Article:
Keepers' Diaries, October 2004

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Ithumba Reintegration Unit

A dramatic and disastrous event involving the Ithumba ten took place during the early hours of the morning of the 21st, when a rabid dog forced its way through the electric wires of the Night Stockade, and before being despatched by the Keepers, bit Wendi, Olmalo, Taita, and Selengai on a foot and jumped up onto Mulika’s ear, nicking it in one place. Whilst the vaccine was being sourced, and information sought about how we should now procede, the Mobile Veterinary Unit and our Vet, David Ndeereh, made haste to Mombasa to procure enough vaccine to inoculate the five elephants that had been bitten, and the Senior Warden took the decision to isolate them from those who had escaped harm, fearing contamination through saliva. The information we needed was sourced from our friends in the Indian Wildlife Trust, where rabies is very prevalent, and who had experience with captive elephants having been exposed. We understood full well how much extra distress would be inflicted by separating the group, and this concerned us deeply, so having been able to establish that the risk by exposure through saliva was minimal, we immediately gave instructions that the two groups must be re-united. Meanwhile, the five who had escaped being bitten were given an immunisation vaccine, and those that had, are set to receive the same regimen as an exposed human which involves a 28 day course of weekly injections, plus two boosters given a month apart.

A dramatic and disastrous event involving the Ithumba ten took place during the early hours of the morning of the 21st, when a rabid dog forced its way through the electric wires of the Night Stockade, and before being despatched by the Keepers, bit Wendi, Olmalo, Taita, and Selengai on a foot and jumped up onto Mulika’s ear, nicking it in one place. Whilst the vaccine was being sourced, and information sought about how we should now procede, the Mobile Veterinary Unit and our Vet, David Ndeereh, made haste to Mombasa to procure enough vaccine to inoculate the five elephants that had been bitten, and the Senior Warden took the decision to isolate them from those who had escaped harm, fearing contamination through saliva. The information we needed was sourced from our friends in the Indian Wildlife Trust, where rabies is very prevalent, and who had experience with captive elephants having been exposed. We understood full well how much extra distress would be inflicted by separating the group, and this concerned us deeply, so having been able to establish that the risk by exposure through saliva was minimal, we immediately gave instructions that the two groups must be re-united. Meanwhile, the five who had escaped being bitten were given an immunisation vaccine, and those that had, are set to receive the same regimen as an exposed human which involves a 28 day course of weekly injections, plus two boosters given a month apart.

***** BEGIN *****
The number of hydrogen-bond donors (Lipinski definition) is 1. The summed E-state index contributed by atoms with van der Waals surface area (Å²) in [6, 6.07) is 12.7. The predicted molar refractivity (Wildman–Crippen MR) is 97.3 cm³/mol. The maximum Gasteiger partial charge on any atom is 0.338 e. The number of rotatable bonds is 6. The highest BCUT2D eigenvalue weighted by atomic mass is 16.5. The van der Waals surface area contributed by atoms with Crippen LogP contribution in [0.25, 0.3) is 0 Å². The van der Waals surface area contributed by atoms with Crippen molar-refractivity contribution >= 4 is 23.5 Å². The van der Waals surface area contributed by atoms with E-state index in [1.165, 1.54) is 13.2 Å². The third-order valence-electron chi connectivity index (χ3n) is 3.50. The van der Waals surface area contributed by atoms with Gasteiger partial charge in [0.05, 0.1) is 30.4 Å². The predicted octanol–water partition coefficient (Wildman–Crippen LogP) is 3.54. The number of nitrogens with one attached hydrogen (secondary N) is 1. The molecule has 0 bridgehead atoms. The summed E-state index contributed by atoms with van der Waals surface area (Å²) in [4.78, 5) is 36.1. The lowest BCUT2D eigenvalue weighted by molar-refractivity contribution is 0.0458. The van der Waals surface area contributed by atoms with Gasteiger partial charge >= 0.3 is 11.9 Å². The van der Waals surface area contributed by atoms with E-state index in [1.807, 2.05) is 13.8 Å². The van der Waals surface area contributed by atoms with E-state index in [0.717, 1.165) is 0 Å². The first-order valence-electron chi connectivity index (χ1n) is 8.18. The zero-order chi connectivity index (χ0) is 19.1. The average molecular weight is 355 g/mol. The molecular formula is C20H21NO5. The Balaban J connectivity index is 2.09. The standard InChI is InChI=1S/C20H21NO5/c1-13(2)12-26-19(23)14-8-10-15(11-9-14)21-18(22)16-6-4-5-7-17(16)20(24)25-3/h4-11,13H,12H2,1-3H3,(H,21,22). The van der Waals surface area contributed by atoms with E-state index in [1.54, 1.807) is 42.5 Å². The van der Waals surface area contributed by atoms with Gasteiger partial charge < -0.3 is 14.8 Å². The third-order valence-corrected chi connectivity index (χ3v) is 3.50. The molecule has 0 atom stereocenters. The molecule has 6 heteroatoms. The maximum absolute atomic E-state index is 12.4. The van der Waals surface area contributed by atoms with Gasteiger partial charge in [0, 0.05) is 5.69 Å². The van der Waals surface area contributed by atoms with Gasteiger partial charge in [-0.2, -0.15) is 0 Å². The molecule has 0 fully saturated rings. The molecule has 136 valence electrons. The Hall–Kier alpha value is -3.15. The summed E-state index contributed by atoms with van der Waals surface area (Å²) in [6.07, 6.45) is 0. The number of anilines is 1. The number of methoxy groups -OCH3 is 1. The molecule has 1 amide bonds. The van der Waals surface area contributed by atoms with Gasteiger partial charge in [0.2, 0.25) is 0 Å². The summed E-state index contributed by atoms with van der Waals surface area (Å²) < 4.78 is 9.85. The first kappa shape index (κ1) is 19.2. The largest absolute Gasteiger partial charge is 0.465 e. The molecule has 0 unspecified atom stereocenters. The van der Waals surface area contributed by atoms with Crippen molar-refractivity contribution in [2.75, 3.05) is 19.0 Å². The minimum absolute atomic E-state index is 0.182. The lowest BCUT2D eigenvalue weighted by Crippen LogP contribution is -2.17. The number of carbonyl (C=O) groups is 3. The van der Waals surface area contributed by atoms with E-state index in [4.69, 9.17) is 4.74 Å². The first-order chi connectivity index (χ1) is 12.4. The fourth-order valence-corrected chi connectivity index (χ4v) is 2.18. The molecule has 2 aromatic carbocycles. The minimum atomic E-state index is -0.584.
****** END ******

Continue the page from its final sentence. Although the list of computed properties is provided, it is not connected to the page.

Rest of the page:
As usual, Napasha features prominently and almost daily in the Ithumba Diary, being a forceful character who loves his food. All little bulls are competitive, so he, Tomboi and Taita enjoy the usual male tussling, when one of the older females usually has to intervene to keep the peace, more often Mulika, Nasalot or Yatta. Selengai is extremely attached to Mulika, and it is intriguing that she decided to remain close to Yatta on one day. Encounters with wild species involve warthogs, the usual baboon interludes, a tortoise and being scared by the alarm call of dikdik at night, which is not surprising following the terrifying dog incident that will always remain a very unpleasant event in the long memory of the Ithumba orphans.

A lone wild elephant spotted some distance away was an exciting event. Thinking this could be Imenti, the orphans and their Keepers cautiously approached, but the elephant fled, so it was obviously not Imenti. Other than this one encounter, only the spoor of wild elephants are recorded in the Diary. Daphne Sheldrick and Robert Carr-Hartley were at a noon mudbath with the DSWT US Trustees on the 18th, when Wendi entertained us with a spirited display of “showing off”, as she used to do during open Visiting Hours in the Nairobi Nursery. All the orphans were delighted to have an audience on this day and happy to mingle in amongst the visitors.

Apart from the dog incident, the orphans’ days at Ithumba remain somewhat uneventful, but all the orphans look very well, quite obviously thriving on the rich browse which is much more plentiful in the North. Added protection to the Stockades has been added, so that now even a rat would have difficulty entering! Nevertheless, the dog incident is most unfortunate, and although our Indian friends have re-assured us, we will have an anxious wait before we can be sure that our orphans have come through this ordeal without serious consequences.

October 2004 day to day

01 Oct

Napasha led the other orphans out into the bush today, all having taken water early. At mudbath, only Napasha went in.

Napasha scratching himself against a tree

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